Allan Takes Aim Blog

The Assembly needs new bloood

Posted on: 8 August 2012


Published hard copy of The Chronicle, Canberra, 7 August 2012.
I think it’s about time the media stopped describing Canberra as a Labor town. Indeed when I first came to Canberra in 1970 I wondered why it was given that title as most Canberrans I met would not have been recognised as labouring for a living in the town I came from in the UK. I am also hard pressed to think of many Canberrans as Liberals no doubt due to the fact that I found it difficult to think of Canberra as an egalitarian society as claimed by many Canberrans (and Australians).

Now for a more serious and soon to be pressing problem: the next ACT election. While you might not think it either a serious or pressing problem I think it’s time Canberra voters started to give serious thought about the people they should elect to the ACT Assembly on Saturday 20th October.

Indeed, what could be more serious than Canberra voters casting aside the apathy about politics that current and past Members of the Assembly have induced in us then asking: do we want these same seventeen people as Members of the Assembly for another four years or do we only want some of them plus a healthy dose of new blood? From where I sit, it seems to me that only by following the latter path will Canberra voters achieve a truly democratic and representative government.

As the situation stands at the moment, both locally and federally, elections have now become battles for political supremacy between one of two competing business organisations called Labor and Liberal and the non-business Green Party. The strange thing is that each party says that only their policies can deliver the Utopian society in which everyone can live happily ever even though their leaders know that such a society is undeliverable.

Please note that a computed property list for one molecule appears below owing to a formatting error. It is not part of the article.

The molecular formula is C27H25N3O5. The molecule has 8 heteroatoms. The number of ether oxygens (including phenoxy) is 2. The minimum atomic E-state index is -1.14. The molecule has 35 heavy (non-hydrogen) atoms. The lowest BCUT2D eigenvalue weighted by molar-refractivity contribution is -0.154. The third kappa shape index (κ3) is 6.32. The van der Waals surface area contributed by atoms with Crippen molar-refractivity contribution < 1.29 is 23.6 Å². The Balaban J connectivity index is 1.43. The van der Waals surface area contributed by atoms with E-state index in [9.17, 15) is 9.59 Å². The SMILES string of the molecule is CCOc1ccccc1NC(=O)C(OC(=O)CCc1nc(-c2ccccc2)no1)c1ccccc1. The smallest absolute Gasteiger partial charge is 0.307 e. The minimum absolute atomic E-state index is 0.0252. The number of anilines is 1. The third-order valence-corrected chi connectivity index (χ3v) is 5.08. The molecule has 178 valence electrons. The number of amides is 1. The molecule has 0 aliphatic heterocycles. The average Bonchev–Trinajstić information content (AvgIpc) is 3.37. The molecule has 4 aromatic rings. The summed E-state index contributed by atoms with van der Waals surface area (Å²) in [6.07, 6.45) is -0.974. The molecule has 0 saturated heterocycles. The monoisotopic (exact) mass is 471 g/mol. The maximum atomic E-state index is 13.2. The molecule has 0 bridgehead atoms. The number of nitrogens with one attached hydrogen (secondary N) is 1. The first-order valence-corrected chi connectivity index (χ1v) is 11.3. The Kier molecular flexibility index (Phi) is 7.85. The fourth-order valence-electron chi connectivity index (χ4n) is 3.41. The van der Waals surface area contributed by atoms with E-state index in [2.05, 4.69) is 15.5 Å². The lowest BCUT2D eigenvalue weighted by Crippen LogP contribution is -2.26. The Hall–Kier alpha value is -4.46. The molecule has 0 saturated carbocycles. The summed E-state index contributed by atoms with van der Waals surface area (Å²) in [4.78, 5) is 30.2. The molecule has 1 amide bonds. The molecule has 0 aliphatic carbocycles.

Perhaps what politics really needs is a Realist Party which says it will tell the truth, the whole truth, and nothing but the truth and in doing so make itself a unique political party. Sadly, one has to say, that based on available evidence the life of such a party would be of short duration. Indeed too often, and sadly, truth has caused the (political) death of many politicians who dared speak it.

You would think also the weight of historical evidence about politics would be enough to deter small parties and Independents from what has become modern political practice at election time of politicians knowingly traducing the reputation of these parties with what often proves false allegations of misbehaviour. In bygone days the members of such parties and independents, despite a shortage of resources, continued to keep their reputations intact as they tried to bring their ideas to voters.

Let it not be forgotten that once upon a time today’s major parties were minor parties that could well have disappeared but for the faith of followers with tunnel vision who had hung on to the belief that their ideas were best. Today, sadly, many followers of these parties – often referred to as rusted on – still hold on to those ideas as do some of their elected members despite dramatic political changes and changes in societies across the world.

But one thing Canberra should be proud of is that is that since being granted self-governing status it has thrown up individuals and small parties comprised of people with the courage to put their ideas on the line for judging by voters.

Unfortunately, it is at this point that egalitarianism disappears. The major parties have sewn up the electoral system to prevent any of the latter from progressing. Even sadder is that the former are supported by media which, despite its rhetoric about reporting without fear or favour, does the opposite. Sadly, they treat the small parties and Independents as if they are dogs looking for a bone by occasionally giving them a scrap of air time or press space.

Lest you think I am anti Labor, Green and Liberal, I am not. Each party has people I respect as politicians because for me they are politicians for whom the community they seek to serve is the most important. These are the people I hope will be elected or re-elected.
dca@netspeed.com.au
For Canberra’s best Community News The Chronicle. Published on line every Wednesday at: http://www.chronicleonline.com.au

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